Where the original Suikoden was a classic marred by a rough transition to the Playstation, its sequel is a masterclass of 2D gaming. Big beautiful sprites couple with outstanding storytelling to produce a game that manages to stand among the Final Fantasies and Dragon Quests of the time with pride.
According to the game developers at Konami, Suikoden II was written as a potential master-RPG for an in-house console that never saw the light of day. When the console was scrapped SII was shelved and the later choice to begin development on a Playstation RPG saw them approach the original writer to bring the game out of mothballs. He however produced a prequel script which he felt would allow them to set the groundwork for SII and better get to grips with the games development kit. This prequel was released as Suikoden to massive acclaim and pathed the way for Konami to release Suikoden II onto the Playstation in 1998.
Graphically the game is visually reminiscent of the original Suikoden, however an additional layer of detail has been added to almost every aspect. Character sprites are still large but their animations are fluid and plentiful, allowing for great depth of emotion to be displayed. Background art is designed to be beautiful, with towns and dungeons each being extremely distinct and visually pleasing to the eye. Shadows are employed to great effect and clouds drift over the worldmap. One dungeon early in the game sees the player explore a walled garden that serves as both ruin and maze. It’s finely crafted and pretty to the eye whilst showing how far the dungeon designs have come in relation to the originals linear approach. Occasionally cutscenes will play out in early CG renders that haven’t dated as well as the 2D graphics, but they are kept extremely short and used to add emotional weight to certain sequences. Character portraits return and are in better detail and extremely well drawn in a manga style, avoiding the gender confusion some characters faced in the original title.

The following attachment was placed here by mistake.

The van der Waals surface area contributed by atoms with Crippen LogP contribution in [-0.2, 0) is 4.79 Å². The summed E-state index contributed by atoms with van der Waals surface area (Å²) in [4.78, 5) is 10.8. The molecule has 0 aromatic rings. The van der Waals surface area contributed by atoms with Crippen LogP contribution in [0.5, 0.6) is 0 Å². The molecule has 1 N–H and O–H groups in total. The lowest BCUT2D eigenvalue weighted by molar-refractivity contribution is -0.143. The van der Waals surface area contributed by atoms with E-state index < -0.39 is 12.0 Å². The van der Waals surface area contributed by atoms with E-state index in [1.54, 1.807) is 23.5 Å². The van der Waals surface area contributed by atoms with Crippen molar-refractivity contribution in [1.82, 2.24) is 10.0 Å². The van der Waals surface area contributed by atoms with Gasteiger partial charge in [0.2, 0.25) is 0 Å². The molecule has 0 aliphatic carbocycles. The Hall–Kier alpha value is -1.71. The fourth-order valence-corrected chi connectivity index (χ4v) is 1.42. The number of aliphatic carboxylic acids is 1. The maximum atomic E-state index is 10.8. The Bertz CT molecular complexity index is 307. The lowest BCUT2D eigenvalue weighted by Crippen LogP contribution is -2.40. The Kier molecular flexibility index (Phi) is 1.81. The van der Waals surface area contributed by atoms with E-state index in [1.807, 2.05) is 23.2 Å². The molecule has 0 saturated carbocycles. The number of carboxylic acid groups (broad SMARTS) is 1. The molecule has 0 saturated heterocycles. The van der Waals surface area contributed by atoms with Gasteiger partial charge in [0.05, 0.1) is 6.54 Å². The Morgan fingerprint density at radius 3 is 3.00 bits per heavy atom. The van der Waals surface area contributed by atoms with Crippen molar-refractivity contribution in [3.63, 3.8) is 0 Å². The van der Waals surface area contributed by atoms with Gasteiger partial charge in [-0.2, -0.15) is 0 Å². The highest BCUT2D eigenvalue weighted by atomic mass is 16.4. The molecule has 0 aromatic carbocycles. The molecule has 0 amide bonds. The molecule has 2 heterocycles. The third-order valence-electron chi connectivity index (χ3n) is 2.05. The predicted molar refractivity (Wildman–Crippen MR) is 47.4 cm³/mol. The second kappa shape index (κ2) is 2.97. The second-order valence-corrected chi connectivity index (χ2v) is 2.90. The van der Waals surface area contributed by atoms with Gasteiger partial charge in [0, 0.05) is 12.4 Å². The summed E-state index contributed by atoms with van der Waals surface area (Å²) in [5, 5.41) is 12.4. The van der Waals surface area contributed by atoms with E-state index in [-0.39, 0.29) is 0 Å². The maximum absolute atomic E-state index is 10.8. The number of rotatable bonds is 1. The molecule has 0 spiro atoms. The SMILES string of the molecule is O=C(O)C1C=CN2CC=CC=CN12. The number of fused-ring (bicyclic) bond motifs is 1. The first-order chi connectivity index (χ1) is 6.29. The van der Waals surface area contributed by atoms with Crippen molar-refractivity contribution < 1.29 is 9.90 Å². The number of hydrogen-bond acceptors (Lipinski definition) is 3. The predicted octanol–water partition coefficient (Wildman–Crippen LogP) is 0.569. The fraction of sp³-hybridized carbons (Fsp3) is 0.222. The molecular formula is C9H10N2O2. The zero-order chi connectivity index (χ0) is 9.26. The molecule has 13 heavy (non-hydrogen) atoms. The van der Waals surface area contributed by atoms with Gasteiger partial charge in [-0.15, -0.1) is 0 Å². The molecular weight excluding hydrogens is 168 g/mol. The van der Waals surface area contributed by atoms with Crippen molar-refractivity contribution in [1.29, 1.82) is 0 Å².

Sound effects have been largely re-recorded from the original title, working in a crisper and more focused format. Some of the sillier elements have been jettisoned in favour of new sounds that keep to the tone of the game, whilst those that have been retained are largly scrubbed and cleaned to match the quality of anything new. Musically the title uses new and remixed old tracks to give a sense of continuation and these tracks have been changed enough to feel fresh and original in their own right.